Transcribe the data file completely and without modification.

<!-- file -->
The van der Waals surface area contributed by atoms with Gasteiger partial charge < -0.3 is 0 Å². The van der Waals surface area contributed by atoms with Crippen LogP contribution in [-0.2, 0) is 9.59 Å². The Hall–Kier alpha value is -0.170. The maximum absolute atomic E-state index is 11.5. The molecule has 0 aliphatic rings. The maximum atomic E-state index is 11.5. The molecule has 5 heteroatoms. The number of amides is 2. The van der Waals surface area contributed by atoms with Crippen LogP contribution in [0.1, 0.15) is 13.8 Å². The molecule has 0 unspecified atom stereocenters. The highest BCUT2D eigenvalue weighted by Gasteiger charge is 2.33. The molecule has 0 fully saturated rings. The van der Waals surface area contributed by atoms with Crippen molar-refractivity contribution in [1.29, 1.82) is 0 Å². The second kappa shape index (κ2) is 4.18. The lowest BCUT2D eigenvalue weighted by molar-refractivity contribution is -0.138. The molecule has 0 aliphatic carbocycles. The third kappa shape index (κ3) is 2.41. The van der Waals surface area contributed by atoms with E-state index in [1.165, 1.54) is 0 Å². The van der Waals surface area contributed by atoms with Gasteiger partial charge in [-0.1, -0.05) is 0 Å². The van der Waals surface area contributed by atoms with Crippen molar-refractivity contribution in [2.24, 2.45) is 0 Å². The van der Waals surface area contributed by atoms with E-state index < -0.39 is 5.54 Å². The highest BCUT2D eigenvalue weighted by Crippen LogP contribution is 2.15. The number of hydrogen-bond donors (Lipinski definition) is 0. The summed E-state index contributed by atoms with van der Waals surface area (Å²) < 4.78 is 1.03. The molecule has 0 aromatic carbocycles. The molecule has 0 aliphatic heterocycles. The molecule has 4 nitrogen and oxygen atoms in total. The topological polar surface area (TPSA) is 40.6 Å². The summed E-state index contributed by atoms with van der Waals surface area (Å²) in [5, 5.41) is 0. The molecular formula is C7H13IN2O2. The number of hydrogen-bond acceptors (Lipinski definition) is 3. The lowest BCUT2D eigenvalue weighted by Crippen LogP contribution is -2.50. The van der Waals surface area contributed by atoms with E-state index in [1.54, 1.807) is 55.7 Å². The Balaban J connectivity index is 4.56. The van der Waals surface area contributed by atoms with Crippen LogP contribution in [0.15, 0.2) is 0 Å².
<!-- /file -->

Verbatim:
The van der Waals surface area contributed by atoms with Gasteiger partial charge < -0.3 is 0 Å². The van der Waals surface area contributed by atoms with Crippen LogP contribution in [-0.2, 0) is 9.59 Å². The Hall–Kier alpha value is -0.170. The maximum absolute atomic E-state index is 11.5. The molecule has 0 aliphatic rings. The maximum atomic E-state index is 11.5. The molecule has 5 heteroatoms. The number of amides is 2. The van der Waals surface area contributed by atoms with Crippen LogP contribution in [0.1, 0.15) is 13.8 Å². The molecule has 0 unspecified atom stereocenters. The highest BCUT2D eigenvalue weighted by Gasteiger charge is 2.33. The molecule has 0 fully saturated rings. The van der Waals surface area contributed by atoms with Crippen molar-refractivity contribution in [1.29, 1.82) is 0 Å². The second kappa shape index (κ2) is 4.18. The lowest BCUT2D eigenvalue weighted by molar-refractivity contribution is -0.138. The molecule has 0 aliphatic carbocycles. The third kappa shape index (κ3) is 2.41. The van der Waals surface area contributed by atoms with E-state index in [1.165, 1.54) is 0 Å². The van der Waals surface area contributed by atoms with Gasteiger partial charge in [-0.1, -0.05) is 0 Å². The van der Waals surface area contributed by atoms with Crippen molar-refractivity contribution in [2.24, 2.45) is 0 Å². The van der Waals surface area contributed by atoms with E-state index < -0.39 is 5.54 Å². The highest BCUT2D eigenvalue weighted by Crippen LogP contribution is 2.15. The number of hydrogen-bond donors (Lipinski definition) is 0. The summed E-state index contributed by atoms with van der Waals surface area (Å²) < 4.78 is 1.03. The molecule has 0 aromatic carbocycles. The molecule has 0 aliphatic heterocycles. The molecule has 4 nitrogen and oxygen atoms in total. The topological polar surface area (TPSA) is 40.6 Å². The summed E-state index contributed by atoms with van der Waals surface area (Å²) in [5, 5.41) is 0. The molecular formula is C7H13IN2O2. The number of hydrogen-bond acceptors (Lipinski definition) is 3. The lowest BCUT2D eigenvalue weighted by Crippen LogP contribution is -2.50. The van der Waals surface area contributed by atoms with E-state index in [1.54, 1.807) is 55.7 Å². The Balaban J connectivity index is 4.56. The van der Waals surface area contributed by atoms with Crippen LogP contribution in [0.15, 0.2) is 0 Å².